I will be honest I cried when we got back to the room for more questions and information about the scene. I wish now I had checked the photographs on my Nikon DSLR. When we had gotten home to England all the feelings from that night came right back in a spiraling anxiety attack as I found a photo taken minutes before the crime. The man in the white shirt, whom I had been asked to identify, was up ahead of where I was taking photos, talking to a man who very much fit my description of the man who had taken my phone. Bone chilling. Perhaps the other man was just a man, innocent in his own right. However there was no mistaking the man I had to view at the police station, for I cannot get him out of my mind. Whatever he did from when I had taken that photo on my camera to when I saw him at the police station, I will never know.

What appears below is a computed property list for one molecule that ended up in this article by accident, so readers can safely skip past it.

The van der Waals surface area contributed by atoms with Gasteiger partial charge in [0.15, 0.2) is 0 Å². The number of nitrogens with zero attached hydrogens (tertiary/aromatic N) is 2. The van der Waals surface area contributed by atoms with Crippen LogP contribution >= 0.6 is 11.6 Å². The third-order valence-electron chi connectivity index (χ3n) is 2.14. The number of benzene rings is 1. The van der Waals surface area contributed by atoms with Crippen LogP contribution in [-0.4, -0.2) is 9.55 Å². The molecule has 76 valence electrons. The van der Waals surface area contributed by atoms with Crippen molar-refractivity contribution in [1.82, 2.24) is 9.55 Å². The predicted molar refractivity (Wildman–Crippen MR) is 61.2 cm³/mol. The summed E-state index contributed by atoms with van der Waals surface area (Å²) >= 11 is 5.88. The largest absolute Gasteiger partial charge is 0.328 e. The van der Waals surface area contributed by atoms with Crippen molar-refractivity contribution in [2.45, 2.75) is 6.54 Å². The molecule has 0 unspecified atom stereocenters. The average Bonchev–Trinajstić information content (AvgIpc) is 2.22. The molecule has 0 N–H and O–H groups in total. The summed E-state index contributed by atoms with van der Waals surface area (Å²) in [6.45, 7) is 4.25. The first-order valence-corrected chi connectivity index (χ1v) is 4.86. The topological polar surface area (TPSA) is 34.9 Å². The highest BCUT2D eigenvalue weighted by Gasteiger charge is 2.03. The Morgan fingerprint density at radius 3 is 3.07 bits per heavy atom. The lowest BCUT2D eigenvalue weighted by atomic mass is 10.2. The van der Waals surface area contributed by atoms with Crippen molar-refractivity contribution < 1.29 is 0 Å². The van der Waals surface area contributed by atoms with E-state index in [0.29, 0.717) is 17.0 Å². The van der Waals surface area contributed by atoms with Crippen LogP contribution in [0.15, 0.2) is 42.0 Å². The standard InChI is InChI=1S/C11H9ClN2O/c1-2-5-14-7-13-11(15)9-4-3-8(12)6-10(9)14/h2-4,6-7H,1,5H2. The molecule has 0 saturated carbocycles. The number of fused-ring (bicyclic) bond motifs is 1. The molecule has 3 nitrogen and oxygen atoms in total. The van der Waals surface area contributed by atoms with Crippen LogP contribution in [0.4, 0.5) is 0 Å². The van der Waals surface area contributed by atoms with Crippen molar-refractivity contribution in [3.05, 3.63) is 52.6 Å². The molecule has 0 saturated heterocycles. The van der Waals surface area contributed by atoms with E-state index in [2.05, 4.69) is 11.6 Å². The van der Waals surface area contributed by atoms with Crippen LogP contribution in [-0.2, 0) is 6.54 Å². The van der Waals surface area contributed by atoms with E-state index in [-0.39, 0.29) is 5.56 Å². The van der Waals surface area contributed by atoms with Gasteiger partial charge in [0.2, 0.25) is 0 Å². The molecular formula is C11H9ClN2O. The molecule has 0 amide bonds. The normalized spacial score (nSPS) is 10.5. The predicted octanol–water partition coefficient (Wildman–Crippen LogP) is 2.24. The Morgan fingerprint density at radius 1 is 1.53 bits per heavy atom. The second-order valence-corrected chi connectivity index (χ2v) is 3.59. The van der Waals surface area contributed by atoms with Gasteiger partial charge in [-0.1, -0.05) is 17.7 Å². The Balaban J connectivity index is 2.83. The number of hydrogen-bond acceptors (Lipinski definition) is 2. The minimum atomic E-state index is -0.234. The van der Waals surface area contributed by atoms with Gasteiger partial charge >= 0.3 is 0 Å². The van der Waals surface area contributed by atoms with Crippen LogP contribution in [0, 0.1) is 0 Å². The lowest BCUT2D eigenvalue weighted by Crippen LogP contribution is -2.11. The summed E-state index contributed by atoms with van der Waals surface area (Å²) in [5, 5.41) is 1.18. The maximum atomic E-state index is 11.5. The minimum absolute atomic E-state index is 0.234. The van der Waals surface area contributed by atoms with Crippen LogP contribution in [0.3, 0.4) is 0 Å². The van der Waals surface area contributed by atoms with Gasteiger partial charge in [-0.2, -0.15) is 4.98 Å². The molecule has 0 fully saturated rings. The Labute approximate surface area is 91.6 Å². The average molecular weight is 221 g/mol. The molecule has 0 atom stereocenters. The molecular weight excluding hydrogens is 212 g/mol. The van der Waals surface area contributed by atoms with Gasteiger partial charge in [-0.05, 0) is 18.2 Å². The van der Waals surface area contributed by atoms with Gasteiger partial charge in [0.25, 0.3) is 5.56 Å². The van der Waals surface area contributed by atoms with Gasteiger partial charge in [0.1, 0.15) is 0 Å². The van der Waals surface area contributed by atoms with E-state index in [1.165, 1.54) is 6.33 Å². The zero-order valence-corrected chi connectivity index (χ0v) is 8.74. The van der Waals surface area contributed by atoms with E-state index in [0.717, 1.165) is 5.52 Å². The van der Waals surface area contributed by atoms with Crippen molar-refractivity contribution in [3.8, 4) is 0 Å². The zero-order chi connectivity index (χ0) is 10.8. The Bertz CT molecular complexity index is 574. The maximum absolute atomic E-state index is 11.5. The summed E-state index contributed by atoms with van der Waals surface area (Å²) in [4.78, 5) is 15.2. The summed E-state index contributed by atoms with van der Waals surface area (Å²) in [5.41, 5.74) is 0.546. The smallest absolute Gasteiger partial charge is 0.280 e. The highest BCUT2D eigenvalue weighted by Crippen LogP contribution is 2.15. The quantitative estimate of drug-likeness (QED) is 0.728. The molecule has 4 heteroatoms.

Luckily I had my camera to document the rest of our trip and I did not let the incident ruin the rest of our time. I still love my beautiful city. The old buildings, the cobblestoned streets, the laundry hung out all the windows, and the women who lower baskets from tall apartment windows to retrieve recently purchased goods. The best was being able to start every morning and end every day with the beautiful view from where we were staying high up near the funicular to see the beautiful bay of Napoli. It may have taken me many years to return, but no one can take away from me the love I have for the city of Napoli. Not even spending part of our night in an Italian jail. Ci Vediamo bella Napoli!